“Most farms keep goats to make cheese. I make cheese to keep my goats.”
This is Andrea Davis’ manifesto.
She is the inspiration behind Broken Shovels Farm, a working goat farm and cheese-making locale on Denver’s northeastern urban fringe. Both she and her partner, Brent Burkhart (aka Reverend Deadeye, leader of the gritty blues/gospel/punk band of the same name), share in the passion and hard work of tending to their Kids and Does and the making of cheese.
After meeting at a friend’s wedding in North Carolina, they decided to team up and head west to Colorado in an old van akin to a small Noah’s ark filled with 14 goats, a few coops of chickens and several herding dogs. On the edge of Commerce City they purchased their farm and called it Broken Shovels, as a nod to the shovel breaking labor it took to turn their land into something usable. Facing southward from the bucolic atmosphere of the farm is an incongruous view of an industrial oasis of smokestacks and the snow capped Rocky Mountains.
At the front gate of Broken Shovels, a sign reads “No Goats! For Sale,” which is the first clue to their sensitive approach of raising their animals. Andrea is a vegan and firmly takes a stand against the food industry. “There is something morally and ethically wrong with the way we raise food in this country as far as sustainability and husbandry. We believe that whether an animal is intended to be a producer, a pet, or food, it gets the same kindness and high standard of care.” They stand by what they believe in. Their first goat, Fiona, was the first to retire at the age of nine, and most of their goats are given Irish names. Unlike other goat farms, their does are bred once a year and are given two months off to be with their kids. In contrast, most commercial dairies breed their does three times a year and their kids are sold as by-products or meat. Broken Shovels is one of only two no-kill goat farms in the country. In the spirit of sharing her love of goats, Andrea will adopt out kids to worthy candidates who want to keep them for pets or to milk. Eleven goats went to a woman in Steamboat to help clear brush for fire abatement.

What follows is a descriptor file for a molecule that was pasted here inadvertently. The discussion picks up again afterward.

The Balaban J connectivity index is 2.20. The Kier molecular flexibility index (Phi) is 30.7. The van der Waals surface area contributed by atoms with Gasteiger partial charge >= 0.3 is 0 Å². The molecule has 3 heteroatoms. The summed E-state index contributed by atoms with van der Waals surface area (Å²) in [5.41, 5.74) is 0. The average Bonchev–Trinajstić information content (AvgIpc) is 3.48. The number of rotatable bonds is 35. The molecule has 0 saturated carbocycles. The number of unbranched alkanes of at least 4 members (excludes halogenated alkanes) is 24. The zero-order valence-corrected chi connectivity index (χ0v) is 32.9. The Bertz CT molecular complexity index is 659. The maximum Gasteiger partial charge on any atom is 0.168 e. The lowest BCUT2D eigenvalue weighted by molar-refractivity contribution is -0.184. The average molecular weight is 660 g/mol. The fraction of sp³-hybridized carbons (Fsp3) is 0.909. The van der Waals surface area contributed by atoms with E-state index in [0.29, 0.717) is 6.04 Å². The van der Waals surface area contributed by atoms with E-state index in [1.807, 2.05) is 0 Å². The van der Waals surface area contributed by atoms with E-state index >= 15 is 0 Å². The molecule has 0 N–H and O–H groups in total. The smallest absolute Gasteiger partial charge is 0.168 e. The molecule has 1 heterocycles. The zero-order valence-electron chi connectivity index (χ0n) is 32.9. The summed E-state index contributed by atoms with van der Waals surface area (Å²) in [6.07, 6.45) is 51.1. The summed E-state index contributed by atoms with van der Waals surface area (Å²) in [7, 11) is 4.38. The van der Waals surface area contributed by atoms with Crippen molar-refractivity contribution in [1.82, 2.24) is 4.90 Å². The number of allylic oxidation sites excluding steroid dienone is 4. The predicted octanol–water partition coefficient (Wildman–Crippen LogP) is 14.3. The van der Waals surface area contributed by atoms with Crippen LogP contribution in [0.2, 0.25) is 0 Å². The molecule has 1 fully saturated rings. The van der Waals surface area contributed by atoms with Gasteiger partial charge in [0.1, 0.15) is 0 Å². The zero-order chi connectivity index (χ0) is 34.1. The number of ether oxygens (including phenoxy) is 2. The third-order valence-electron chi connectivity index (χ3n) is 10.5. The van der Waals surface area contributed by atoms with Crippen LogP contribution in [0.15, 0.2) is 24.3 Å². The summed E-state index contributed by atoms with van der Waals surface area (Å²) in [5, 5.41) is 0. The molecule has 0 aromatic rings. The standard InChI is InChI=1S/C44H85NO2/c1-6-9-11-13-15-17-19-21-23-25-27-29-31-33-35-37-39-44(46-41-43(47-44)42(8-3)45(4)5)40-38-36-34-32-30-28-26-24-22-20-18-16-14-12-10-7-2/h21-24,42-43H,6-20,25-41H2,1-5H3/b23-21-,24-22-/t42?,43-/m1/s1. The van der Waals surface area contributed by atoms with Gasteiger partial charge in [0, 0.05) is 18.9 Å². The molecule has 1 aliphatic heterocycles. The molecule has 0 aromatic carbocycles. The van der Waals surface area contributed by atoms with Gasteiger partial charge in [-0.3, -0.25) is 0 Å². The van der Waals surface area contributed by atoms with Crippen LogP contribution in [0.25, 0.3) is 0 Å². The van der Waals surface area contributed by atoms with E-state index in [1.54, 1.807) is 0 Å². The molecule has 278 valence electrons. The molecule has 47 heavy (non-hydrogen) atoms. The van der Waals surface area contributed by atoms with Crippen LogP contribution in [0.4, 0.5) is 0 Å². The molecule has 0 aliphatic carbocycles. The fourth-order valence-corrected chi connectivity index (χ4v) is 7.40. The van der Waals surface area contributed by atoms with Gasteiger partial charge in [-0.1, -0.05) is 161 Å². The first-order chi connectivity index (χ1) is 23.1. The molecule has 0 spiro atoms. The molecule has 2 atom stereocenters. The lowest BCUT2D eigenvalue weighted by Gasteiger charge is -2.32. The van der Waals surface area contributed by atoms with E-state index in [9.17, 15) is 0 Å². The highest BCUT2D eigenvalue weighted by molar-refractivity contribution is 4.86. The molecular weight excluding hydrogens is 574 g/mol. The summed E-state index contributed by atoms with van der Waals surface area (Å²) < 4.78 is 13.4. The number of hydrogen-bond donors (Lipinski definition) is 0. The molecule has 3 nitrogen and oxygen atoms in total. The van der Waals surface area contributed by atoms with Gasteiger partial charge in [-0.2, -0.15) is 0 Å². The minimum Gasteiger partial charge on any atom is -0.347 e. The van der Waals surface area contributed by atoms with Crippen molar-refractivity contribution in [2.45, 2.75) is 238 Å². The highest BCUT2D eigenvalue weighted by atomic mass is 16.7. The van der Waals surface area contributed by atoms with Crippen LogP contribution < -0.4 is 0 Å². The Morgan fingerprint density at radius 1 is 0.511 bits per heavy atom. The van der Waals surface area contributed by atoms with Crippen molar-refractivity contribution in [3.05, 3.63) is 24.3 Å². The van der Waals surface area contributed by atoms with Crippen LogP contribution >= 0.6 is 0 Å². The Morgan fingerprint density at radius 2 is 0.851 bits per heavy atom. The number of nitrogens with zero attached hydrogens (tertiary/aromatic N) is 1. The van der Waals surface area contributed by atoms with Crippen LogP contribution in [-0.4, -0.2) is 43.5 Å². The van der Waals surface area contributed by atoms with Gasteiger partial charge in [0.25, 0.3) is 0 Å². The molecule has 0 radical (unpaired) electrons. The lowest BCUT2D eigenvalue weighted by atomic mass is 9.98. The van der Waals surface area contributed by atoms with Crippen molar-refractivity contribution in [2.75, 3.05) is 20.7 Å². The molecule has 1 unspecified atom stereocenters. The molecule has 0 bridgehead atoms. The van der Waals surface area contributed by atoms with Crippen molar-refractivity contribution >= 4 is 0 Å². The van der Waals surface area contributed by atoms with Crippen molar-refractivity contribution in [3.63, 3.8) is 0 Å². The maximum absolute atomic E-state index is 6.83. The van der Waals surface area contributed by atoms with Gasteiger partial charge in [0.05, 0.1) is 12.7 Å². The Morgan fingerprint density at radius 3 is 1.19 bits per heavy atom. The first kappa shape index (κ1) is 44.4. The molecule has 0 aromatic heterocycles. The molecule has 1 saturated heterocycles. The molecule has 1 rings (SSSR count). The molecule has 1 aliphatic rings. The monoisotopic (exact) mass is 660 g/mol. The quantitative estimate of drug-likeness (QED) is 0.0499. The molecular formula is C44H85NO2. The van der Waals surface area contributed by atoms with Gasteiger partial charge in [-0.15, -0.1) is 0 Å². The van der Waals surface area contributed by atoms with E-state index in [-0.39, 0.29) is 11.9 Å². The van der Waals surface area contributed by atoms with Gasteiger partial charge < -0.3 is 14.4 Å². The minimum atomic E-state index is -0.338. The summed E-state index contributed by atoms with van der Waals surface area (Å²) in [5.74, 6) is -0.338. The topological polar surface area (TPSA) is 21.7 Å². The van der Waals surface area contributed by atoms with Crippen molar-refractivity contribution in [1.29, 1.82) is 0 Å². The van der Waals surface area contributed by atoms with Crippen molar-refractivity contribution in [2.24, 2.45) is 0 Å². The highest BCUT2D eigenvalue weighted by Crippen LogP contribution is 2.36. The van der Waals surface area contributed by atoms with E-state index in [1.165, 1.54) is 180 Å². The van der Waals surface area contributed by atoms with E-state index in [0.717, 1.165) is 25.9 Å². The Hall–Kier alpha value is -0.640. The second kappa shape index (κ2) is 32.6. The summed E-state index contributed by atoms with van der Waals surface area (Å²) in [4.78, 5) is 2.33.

For Andrea and Brent, the farmstead cheeses they make are secondary to the operation, but they are what has most certainly put their name on the map. Every Sunday afternoon, the front gate of Broken Shovels is opened for an on-farm market where one can meet the goats and sample the European style, hand-crafted cheeses. Among the varieties is an Icelandic style of strained yogurt cheese that is creamy and rich and made with unique ingredients that Andrea combines that remind her of ethnic cuisines. Some of the flavors include Coconut Lime, Savory Fig, Kheer and Hacienda Lime. She also makes luxuriously fluffy and mild chevre, highlighting a French Cherry that is infused with sweet Colorado cherries and Herbs de Provence. One can certainly taste the “kindness and respect” she extracts from every spoonful of the goat’s milk.
When the weather permits, Andrea and Brent combine their culinary and musical talents with their community spirit on Thursday evenings with an event they call Makers and Dewars. The name is clever pun on a weekly gathering of local cottage artisans who can share their handmade products with other guests who enjoy an evening of homemade picnics and live music.
As Andrea puts it, “Animals have a way of feeding more than just bellies. Souls and spirits get their fill too, of the sincere and pure affection that a well-loved farm animal can offer.”